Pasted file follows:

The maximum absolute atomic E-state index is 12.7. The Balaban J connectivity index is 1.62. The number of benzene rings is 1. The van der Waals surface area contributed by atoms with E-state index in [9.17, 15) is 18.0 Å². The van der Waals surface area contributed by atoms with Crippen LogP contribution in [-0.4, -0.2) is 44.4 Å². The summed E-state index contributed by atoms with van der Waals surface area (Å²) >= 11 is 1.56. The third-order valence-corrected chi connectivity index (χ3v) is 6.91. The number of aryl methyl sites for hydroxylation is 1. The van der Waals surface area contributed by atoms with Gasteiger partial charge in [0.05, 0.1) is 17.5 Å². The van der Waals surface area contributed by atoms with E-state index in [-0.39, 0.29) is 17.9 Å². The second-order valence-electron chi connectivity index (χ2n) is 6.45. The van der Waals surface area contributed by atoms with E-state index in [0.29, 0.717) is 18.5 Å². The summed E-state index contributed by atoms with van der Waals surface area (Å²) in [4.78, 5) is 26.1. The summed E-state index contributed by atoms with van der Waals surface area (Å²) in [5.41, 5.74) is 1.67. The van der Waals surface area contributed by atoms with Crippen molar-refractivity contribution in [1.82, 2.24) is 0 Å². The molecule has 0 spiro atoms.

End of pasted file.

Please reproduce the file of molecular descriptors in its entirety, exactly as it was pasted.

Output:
The maximum absolute atomic E-state index is 12.7. The Balaban J connectivity index is 1.62. The number of benzene rings is 1. The van der Waals surface area contributed by atoms with E-state index in [9.17, 15) is 18.0 Å². The van der Waals surface area contributed by atoms with Crippen LogP contribution in [-0.4, -0.2) is 44.4 Å². The summed E-state index contributed by atoms with van der Waals surface area (Å²) >= 11 is 1.56. The third-order valence-corrected chi connectivity index (χ3v) is 6.91. The number of aryl methyl sites for hydroxylation is 1. The van der Waals surface area contributed by atoms with Gasteiger partial charge in [0.05, 0.1) is 17.5 Å². The van der Waals surface area contributed by atoms with E-state index in [-0.39, 0.29) is 17.9 Å². The second-order valence-electron chi connectivity index (χ2n) is 6.45. The van der Waals surface area contributed by atoms with E-state index in [0.29, 0.717) is 18.5 Å². The summed E-state index contributed by atoms with van der Waals surface area (Å²) in [4.78, 5) is 26.1. The summed E-state index contributed by atoms with van der Waals surface area (Å²) in [5.41, 5.74) is 1.67. The van der Waals surface area contributed by atoms with Crippen molar-refractivity contribution in [1.82, 2.24) is 0 Å². The molecule has 0 spiro atoms.